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The World Surf League is pledging to eliminate single-use plastics and become carbon-neutral by the end of 2019

The World Surf League is pledging to eliminate single-use plastics and become carbon-neutral by the end of 2019

June 27, 2019 by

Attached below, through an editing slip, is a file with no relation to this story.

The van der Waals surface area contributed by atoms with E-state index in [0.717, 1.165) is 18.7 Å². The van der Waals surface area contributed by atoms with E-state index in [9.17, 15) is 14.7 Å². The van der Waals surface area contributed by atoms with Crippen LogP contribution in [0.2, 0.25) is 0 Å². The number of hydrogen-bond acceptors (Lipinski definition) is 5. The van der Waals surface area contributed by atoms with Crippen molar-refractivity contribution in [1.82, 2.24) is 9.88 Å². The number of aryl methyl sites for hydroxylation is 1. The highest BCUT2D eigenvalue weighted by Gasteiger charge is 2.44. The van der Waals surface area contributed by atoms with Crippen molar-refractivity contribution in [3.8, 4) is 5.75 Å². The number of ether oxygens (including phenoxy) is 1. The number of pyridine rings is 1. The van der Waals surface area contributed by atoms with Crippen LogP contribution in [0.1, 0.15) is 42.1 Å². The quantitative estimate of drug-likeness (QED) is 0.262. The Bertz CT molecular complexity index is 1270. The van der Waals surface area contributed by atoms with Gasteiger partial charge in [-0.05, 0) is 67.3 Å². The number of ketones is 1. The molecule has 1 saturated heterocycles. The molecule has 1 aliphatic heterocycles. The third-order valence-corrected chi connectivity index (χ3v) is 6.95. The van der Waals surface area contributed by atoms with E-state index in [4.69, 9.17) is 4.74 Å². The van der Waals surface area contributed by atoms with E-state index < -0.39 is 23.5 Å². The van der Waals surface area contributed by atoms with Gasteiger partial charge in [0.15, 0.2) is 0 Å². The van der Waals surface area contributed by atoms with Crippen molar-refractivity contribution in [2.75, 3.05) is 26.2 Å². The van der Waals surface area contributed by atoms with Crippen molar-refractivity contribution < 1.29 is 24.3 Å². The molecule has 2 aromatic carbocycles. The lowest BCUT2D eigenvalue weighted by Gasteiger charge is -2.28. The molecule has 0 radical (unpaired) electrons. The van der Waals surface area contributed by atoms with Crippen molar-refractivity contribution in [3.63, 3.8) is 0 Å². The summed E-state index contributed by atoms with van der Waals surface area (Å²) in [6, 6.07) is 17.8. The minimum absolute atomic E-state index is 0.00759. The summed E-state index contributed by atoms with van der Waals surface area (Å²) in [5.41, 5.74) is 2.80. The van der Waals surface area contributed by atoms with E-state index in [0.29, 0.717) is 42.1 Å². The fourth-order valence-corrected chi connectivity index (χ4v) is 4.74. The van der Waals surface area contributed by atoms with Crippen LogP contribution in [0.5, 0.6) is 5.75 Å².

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The World Surf League (WSL)  is known for being the authority for all things surfing, famous for showcasing the most talented professional surfers to the rest of the world. Now, they’ve decided to use that powerful platform to set an example for sports organizations everywhere by committing to substantial environmental initiatives. Earlier in June, the WSL announced a series of pledges that will apply to all WSL Championship Tour and Big Wave Tour events. They include becoming carbon neutral globally by the end of 2019, eliminating single-serve plastics by the end of 2019 and leaving each place better than they found it. The WSL runs more than 230 global surfing events each year. Considering the WSL’s millions of passionate fans, and the organization’s plan to hold competitions throughout Australia, Indonesia, Brazil, South Africa, Tahiti, France, Portugal, California and Hawaii in 2019 alone, these public commitments are bound to inspire others to address critical issues about the state of our environment. Related: Kin Travel is offering unique vacation ideas that benefit destinations through conservation and sustainability Along with the announcement came an expansion of the WSL’s already-active ocean conservation efforts by their launch of a global campaign to “ Stop Trashing Waves ” with its non-profit arm, WSL PURE (“Protecting Understanding and Respecting the Environment”). WSL CEO Sophie Goldschmidt spoke of breaking new ground in the world of sports when it comes to the “urgent battle against climate change and ocean pollution,” saying, “We believe it’s our responsibility to be ‘all in’ with our efforts to protect the ocean and beaches amid the devastating climate crisis we all face. We invite everyone who cares about the ocean to join us.” So how does the WSL plan on carrying out these goals? For starters, the organization is offsetting its carbon footprint by investing in REDD+ and VCS (Verified Carbon Standard) certified carbon offset projects. These projects are focused on restoring and protecting natural and renewable energy ecosystems based in each of the WSL’s operating regions. The WSL will also be making an effort to limit non-essential travel and implement policies to reduce carbon emissions within its offices. 11-time WSL Champion and surfing legend, Kelly Slater, spoke of the announcement with enthusiasm. “I think it’s a great stance and an important message to send to people around the world. The ocean is vital to everyone, for food, for oxygen and especially to us surfers. I think everyone should make it their priority to care about this issue and make changes in their lives to help.” + World Surf League Images via World Surf League